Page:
My friend Gordon Lunde sent me some old 1960s motorcycle racing magazines to help me in my historic research. Thanks Gordo!
The fist magazine I pulled out of the box was the June 1964 issue of Cycle (Notice it reads ‘Floyd Clymer’s Cycle). This was still the days of Cycle when good old Floyd ran the show. Nothing against Clymer, but the magazine was nothing like it would become a few years later when it was purchased by Ziff-Davis Publishing and became the gold standard – under editors Gordon Jennings, Cook Neilson and Phil Schilling - by which all other motorcycle magazines were compared.
Back to the magazine I got from Lunde: Roger Reiman won the Daytona that year, but according to good old Floyd, they didn’t have a good color photo of Reiman, so they printed with Daytona 250cc race winner Dick Hammer on the cover. That was just an example of how Cycle was run pre-Ziff-Davis. Motorcycle riders could not depend on Cycle for real world motorcycle reviews in those days either. It’s been said the Floyd Clymer never met a motorcycle he didn’t like and you’d rarely see a critical review. The magazine often ran top-speed and horsepower figures given to them by the manufacturers.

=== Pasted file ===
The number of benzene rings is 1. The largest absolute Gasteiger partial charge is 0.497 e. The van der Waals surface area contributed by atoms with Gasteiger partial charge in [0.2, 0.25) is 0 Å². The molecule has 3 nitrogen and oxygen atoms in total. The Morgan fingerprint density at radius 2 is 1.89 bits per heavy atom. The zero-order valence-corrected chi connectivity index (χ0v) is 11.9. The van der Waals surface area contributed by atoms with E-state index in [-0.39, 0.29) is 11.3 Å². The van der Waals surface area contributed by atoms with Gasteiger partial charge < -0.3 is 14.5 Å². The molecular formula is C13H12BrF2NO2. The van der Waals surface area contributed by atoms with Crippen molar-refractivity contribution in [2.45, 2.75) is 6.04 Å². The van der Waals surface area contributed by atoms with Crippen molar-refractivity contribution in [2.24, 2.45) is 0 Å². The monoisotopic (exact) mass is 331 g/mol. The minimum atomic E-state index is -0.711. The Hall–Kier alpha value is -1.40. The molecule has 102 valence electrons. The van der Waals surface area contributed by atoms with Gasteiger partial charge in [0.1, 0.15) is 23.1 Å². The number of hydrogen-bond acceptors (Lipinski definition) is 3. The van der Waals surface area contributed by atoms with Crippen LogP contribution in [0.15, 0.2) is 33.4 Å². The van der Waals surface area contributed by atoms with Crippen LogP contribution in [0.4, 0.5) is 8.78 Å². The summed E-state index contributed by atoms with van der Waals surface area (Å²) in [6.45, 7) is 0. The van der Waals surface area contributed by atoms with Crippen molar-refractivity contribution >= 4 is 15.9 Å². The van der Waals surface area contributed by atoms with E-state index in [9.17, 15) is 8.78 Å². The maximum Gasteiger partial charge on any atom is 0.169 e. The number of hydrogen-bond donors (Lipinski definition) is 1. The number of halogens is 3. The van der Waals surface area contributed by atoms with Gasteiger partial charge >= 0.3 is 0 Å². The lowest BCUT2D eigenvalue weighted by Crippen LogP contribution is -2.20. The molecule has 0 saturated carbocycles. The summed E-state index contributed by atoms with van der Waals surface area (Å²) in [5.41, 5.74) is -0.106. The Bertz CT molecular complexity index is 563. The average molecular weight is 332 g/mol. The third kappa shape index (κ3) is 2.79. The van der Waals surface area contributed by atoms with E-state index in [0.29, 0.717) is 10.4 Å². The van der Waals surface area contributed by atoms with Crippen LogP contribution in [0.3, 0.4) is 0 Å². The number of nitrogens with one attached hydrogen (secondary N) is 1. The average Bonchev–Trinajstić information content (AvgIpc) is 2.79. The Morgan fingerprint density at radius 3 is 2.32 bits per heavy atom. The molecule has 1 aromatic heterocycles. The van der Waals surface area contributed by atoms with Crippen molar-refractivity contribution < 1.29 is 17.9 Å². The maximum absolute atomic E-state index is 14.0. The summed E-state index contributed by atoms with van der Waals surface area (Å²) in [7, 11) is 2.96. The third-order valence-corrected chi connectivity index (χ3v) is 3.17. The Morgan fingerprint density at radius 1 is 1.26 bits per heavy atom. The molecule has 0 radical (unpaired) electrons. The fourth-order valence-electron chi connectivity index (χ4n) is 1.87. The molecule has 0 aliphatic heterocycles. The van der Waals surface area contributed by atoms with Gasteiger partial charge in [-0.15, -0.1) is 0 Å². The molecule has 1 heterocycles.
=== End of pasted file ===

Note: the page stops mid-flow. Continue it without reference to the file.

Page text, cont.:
Joe Parkhurst came along with Cycle World in 1962 and gave real reviews, pointing out a motorcycle’s shortcomings when found. Cycle World shook up the way business was done in the motorcycle industry in those days and a lot of the manufacturers tried to kill the new publication by withholding advertising, especially when one of their bikes got a bad review, or real horsepower and top speed numbers were published.
Parkhurst deserves a lot of credit for creating a magazine in Cycle World that catered to the readers instead of being a lap dog for the industry. Cycle World got the ball rolling and then Cycle, after it was purchased by Ziff-Davis, became motorcycling’s best and most trusted magazine ever.